One of the signs of the success of H. Ross Perot in the 1992 US Presidential Election is that he failed to win a single electoral vote. While coming up with no electoral votes may not be a sign of success, it does mean that H. Ross Perot managed to do something that no third party candidate had managed to do since Theodore Roosevelt in 1912: create a broad-based, rather than regional, third-party. His success, and failure, carried even further down then the state level. At the county level, any presidential candidate should be able to find a few pockets of strength, college towns or ethnic communities, or some other demographic oddity that will be a center of strength. But Perot ran a broad based campaign, doing fairly well across the country, but only managed to win a handful of counties. This is a list of the counties that Perot managed to win a plurality in, with brief explanations of why he managed to do well in those areas.
- Trinity County, California:
Trinity is a large, sparsely settled county in the mountains of Northern California. Despite the fact that California is heavily urbanized, and the attendant stereotypes, there are large areas of California that resemble the rest of the Western States. Trinity County is one of these areas, and probably had a libertarian, or at least anti-establishment attitude that Perot would appeal to.
- Moffat County, Colorado:
Moffat, in the Northwestern corner of Colorado, is another large, sparsely populated county in a Western state, and probably had similar leanings as Trinity.
- San Juan County, Colorado:
San Juan is the least populous county in Colorado, with a total vote of 351 people in the 1992 election. It was a county based around mining, and when that industry collapsed, there was little left in the county. The appeal of Perot to a place in such transition is obvious.
- Anderson County, Kansas:
Anderson County is a small county in East Central Kansas, probably not that distinguishable from the other counties around it, that Perot won by a small margin.
- Jefferson County, Kansas:
Not that far away from Anderson County, and with about the same demographics, Jefferson County is another Kansas county that Perot won by a single percentage point.
- Morris County, Kansas:
This county gets an honorable mention, since Perot and Bush both got 1071 votes. Otherwise, this county is again geographically and demographically similar to the two other Kansas Counties.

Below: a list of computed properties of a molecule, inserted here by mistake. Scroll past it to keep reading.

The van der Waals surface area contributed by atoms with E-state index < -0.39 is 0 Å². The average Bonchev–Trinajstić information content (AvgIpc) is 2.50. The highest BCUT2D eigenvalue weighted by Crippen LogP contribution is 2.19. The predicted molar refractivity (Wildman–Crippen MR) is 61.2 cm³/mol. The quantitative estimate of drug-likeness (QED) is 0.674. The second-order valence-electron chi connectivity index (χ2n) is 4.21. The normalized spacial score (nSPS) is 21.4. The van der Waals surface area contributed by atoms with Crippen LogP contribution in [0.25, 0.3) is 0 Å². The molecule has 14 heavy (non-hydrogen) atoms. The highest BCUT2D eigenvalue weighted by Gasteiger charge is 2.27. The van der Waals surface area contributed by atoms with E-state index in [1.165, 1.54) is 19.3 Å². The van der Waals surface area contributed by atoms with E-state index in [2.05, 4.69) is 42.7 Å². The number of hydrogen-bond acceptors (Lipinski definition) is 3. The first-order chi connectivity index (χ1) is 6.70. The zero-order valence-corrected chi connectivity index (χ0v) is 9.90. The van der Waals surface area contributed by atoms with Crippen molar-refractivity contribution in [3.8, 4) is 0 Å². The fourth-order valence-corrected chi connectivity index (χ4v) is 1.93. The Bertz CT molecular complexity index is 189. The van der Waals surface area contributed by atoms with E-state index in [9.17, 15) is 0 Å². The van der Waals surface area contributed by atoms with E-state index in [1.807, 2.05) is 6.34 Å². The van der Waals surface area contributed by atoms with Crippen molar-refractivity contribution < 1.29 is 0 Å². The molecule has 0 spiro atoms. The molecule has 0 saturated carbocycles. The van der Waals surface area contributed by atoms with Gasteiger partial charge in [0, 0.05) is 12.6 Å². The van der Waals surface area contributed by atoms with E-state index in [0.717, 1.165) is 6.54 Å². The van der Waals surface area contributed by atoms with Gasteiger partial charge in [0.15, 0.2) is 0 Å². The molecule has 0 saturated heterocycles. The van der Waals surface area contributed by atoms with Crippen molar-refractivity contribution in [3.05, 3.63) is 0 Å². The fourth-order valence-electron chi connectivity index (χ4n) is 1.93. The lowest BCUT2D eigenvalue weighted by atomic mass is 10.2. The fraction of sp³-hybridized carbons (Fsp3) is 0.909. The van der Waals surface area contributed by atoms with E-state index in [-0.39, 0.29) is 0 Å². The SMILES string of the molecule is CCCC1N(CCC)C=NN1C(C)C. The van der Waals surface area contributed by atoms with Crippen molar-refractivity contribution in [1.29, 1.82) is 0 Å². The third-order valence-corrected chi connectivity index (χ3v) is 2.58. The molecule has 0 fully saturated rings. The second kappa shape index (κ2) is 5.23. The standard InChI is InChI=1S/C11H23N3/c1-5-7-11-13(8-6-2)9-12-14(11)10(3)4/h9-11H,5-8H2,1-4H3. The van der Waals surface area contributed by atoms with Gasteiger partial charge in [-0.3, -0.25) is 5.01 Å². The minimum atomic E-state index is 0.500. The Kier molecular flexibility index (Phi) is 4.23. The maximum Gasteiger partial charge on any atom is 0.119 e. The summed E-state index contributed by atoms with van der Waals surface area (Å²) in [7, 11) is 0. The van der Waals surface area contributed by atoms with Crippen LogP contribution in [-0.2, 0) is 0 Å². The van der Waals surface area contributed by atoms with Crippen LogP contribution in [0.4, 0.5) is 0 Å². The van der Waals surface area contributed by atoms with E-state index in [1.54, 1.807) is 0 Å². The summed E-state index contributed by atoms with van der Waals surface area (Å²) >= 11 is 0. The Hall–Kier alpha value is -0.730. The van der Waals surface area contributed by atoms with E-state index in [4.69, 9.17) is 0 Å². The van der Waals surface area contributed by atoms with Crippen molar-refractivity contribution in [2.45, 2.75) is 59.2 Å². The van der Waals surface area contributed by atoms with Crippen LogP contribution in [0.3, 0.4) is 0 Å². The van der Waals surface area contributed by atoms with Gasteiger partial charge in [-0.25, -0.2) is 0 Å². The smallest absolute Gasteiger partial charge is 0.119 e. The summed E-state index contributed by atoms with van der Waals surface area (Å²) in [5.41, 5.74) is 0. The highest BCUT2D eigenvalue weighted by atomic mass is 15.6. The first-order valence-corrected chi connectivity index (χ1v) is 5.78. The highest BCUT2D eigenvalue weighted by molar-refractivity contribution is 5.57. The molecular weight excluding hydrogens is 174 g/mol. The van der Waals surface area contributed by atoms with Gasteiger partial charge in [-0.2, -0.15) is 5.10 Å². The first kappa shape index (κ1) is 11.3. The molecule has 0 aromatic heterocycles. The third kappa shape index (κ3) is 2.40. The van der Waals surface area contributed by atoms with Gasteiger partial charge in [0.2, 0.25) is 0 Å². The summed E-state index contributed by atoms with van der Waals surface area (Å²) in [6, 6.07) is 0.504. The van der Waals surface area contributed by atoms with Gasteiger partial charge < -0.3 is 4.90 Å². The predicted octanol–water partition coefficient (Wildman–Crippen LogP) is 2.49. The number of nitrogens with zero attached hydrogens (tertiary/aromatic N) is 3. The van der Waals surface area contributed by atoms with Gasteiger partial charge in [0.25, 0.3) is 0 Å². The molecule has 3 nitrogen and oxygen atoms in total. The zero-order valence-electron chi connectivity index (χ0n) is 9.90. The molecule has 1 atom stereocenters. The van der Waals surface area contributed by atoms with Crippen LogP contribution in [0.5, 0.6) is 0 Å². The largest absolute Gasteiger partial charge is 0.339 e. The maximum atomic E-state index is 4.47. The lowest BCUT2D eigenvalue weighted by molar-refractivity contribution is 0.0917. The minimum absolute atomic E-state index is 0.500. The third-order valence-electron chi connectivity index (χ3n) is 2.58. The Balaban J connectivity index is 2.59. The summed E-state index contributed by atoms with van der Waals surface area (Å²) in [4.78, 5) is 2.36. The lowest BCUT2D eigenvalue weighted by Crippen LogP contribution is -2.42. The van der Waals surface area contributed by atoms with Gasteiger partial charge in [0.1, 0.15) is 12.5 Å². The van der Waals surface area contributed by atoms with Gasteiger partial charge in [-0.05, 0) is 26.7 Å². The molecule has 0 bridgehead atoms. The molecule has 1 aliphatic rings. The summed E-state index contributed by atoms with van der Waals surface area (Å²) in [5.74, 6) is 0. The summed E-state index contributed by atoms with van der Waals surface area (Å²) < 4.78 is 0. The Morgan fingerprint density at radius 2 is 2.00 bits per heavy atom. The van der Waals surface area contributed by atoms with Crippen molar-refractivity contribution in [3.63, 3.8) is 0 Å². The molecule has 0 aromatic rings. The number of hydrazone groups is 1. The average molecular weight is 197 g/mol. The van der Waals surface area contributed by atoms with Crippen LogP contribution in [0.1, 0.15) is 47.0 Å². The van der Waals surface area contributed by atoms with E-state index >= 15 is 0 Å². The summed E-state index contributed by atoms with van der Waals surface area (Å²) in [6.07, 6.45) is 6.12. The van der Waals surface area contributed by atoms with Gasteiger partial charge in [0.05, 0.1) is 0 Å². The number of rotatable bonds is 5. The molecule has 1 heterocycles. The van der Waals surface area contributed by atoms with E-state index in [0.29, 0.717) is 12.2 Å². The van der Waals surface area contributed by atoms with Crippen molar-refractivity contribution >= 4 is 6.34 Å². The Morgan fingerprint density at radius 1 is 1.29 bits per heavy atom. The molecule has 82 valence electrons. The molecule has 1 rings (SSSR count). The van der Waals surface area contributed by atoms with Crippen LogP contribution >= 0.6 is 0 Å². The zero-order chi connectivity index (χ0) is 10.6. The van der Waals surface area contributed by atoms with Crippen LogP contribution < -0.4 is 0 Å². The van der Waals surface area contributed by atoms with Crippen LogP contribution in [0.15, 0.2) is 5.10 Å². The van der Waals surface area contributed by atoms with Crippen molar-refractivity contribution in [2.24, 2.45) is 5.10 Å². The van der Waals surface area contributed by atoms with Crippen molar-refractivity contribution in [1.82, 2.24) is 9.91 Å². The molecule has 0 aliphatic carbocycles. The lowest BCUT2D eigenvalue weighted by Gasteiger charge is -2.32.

- Wabaunsee County, Kansas:
Another small county in the same area as the aforementioned counties, where Perot again gained a very small victory.
- Loving County, Texas:
The lack of percentage signs isn't a mistake here: this is the raw vote of Loving County, Texas', and the nation's, least populous county. The small number of voters makes it an obvious contender for the vote being influenced by statistical noise, as does the unusual demographics of this very small county.
- Irion County, Texas:
Texas in general was an odd state in 1992: both Bush and Perot hailed from there, and Clinton, as a southerner, would do better in the state than many other Democrats would. For this reason, many counties in the state came in very close, and Irion County, a small county (noticing a trend here) in the center of the state, was one of them.
- Somervell County,Texas:
Another Texas County, located very close to the center of the state, that fits the above profile.
- Grayson County, Texas:
This county, on the border with Oklahoma, fits the profile of the other counties, besides it was much larger: it had a population of around 100,000 people.
- Piscataquis County, Maine:
Piscataquis County, located in central Maine, is the largest county in New England, and the most sparsely populated.
- Somerset County, Maine:
Adjacent to Piscataquis County, Somerset is another large, sparsely inhabited county, although it is more populous than Piscataquis.
- Waldo County, Maine:
Waldo County is located on the Atlantic Ocean, and other than its smaller size, and ocean location, is much like the two other Maine counties that Perot won.
All of the counties that Perot won have a few things in common: they are sparsely inhabited, rural, and white. Most of them were also not farming communities, but rather rural areas that seemed to have fallen through the cracks of the economy. Most of them are located in the Western States, except for the three in Maine, which is also as Western as the East Coast gets, so to speak. All of them seem to be pretty close to three-way ties, and in none of them did Perot manage to gain a majority. These counties are also not truly distinct: there are many other counties that had similar votes, but where Perot fell a percentage point or two short of winning.
Although the vote total in an eighteen year old election in Morris County, Kansas may not seem to be a matter of great interest, it does show the twists and turns and political microclimates that can eventually shape large movements. Perot did have a widespread base of support, but his strongest support seemed to be amongst small, rural disaffected communities, which while it can lend itself to bringing up issues and causing turmoil in the political system, doesn't lend itself to the type of collation building that brings electoral success.